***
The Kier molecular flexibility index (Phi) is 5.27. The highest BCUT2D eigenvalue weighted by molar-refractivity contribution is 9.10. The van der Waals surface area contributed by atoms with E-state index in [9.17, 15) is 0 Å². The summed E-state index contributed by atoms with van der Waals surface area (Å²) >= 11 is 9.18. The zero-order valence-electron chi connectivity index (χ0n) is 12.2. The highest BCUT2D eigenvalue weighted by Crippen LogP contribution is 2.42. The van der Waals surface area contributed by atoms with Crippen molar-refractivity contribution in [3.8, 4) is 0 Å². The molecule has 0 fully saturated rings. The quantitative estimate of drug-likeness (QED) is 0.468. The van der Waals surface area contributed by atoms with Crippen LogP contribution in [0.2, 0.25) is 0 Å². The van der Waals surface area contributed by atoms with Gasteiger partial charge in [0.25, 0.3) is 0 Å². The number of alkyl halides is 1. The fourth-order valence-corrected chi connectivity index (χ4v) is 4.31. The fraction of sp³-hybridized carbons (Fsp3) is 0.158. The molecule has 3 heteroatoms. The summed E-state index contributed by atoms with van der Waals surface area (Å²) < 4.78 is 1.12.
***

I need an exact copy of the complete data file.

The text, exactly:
The Kier molecular flexibility index (Phi) is 5.27. The highest BCUT2D eigenvalue weighted by molar-refractivity contribution is 9.10. The van der Waals surface area contributed by atoms with E-state index in [9.17, 15) is 0 Å². The summed E-state index contributed by atoms with van der Waals surface area (Å²) >= 11 is 9.18. The zero-order valence-electron chi connectivity index (χ0n) is 12.2. The highest BCUT2D eigenvalue weighted by Crippen LogP contribution is 2.42. The van der Waals surface area contributed by atoms with Crippen molar-refractivity contribution in [3.8, 4) is 0 Å². The molecule has 0 fully saturated rings. The quantitative estimate of drug-likeness (QED) is 0.468. The van der Waals surface area contributed by atoms with Crippen LogP contribution in [0.2, 0.25) is 0 Å². The van der Waals surface area contributed by atoms with Gasteiger partial charge in [0.25, 0.3) is 0 Å². The number of alkyl halides is 1. The fourth-order valence-corrected chi connectivity index (χ4v) is 4.31. The fraction of sp³-hybridized carbons (Fsp3) is 0.158. The molecule has 3 heteroatoms. The summed E-state index contributed by atoms with van der Waals surface area (Å²) < 4.78 is 1.12.